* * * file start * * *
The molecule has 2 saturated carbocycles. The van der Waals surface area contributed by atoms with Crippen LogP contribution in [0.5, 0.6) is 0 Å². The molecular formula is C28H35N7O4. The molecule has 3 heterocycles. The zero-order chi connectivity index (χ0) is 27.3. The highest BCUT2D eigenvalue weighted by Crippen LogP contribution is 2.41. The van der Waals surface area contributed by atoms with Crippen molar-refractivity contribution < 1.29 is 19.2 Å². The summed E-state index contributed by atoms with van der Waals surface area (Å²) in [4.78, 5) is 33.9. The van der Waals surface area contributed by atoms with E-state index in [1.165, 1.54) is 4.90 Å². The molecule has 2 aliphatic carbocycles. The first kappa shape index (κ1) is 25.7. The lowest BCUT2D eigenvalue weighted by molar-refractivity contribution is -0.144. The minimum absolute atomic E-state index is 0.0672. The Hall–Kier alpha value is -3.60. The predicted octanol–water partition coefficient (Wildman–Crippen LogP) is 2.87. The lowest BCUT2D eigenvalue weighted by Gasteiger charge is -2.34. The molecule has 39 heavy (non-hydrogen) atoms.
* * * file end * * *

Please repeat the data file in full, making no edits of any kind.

The molecule has 2 saturated carbocycles. The van der Waals surface area contributed by atoms with Crippen LogP contribution in [0.5, 0.6) is 0 Å². The molecular formula is C28H35N7O4. The molecule has 3 heterocycles. The zero-order chi connectivity index (χ0) is 27.3. The highest BCUT2D eigenvalue weighted by Crippen LogP contribution is 2.41. The van der Waals surface area contributed by atoms with Crippen molar-refractivity contribution < 1.29 is 19.2 Å². The summed E-state index contributed by atoms with van der Waals surface area (Å²) in [4.78, 5) is 33.9. The van der Waals surface area contributed by atoms with E-state index in [1.165, 1.54) is 4.90 Å². The molecule has 2 aliphatic carbocycles. The first kappa shape index (κ1) is 25.7. The lowest BCUT2D eigenvalue weighted by molar-refractivity contribution is -0.144. The minimum absolute atomic E-state index is 0.0672. The Hall–Kier alpha value is -3.60. The predicted octanol–water partition coefficient (Wildman–Crippen LogP) is 2.87. The lowest BCUT2D eigenvalue weighted by Gasteiger charge is -2.34. The molecule has 39 heavy (non-hydrogen) atoms.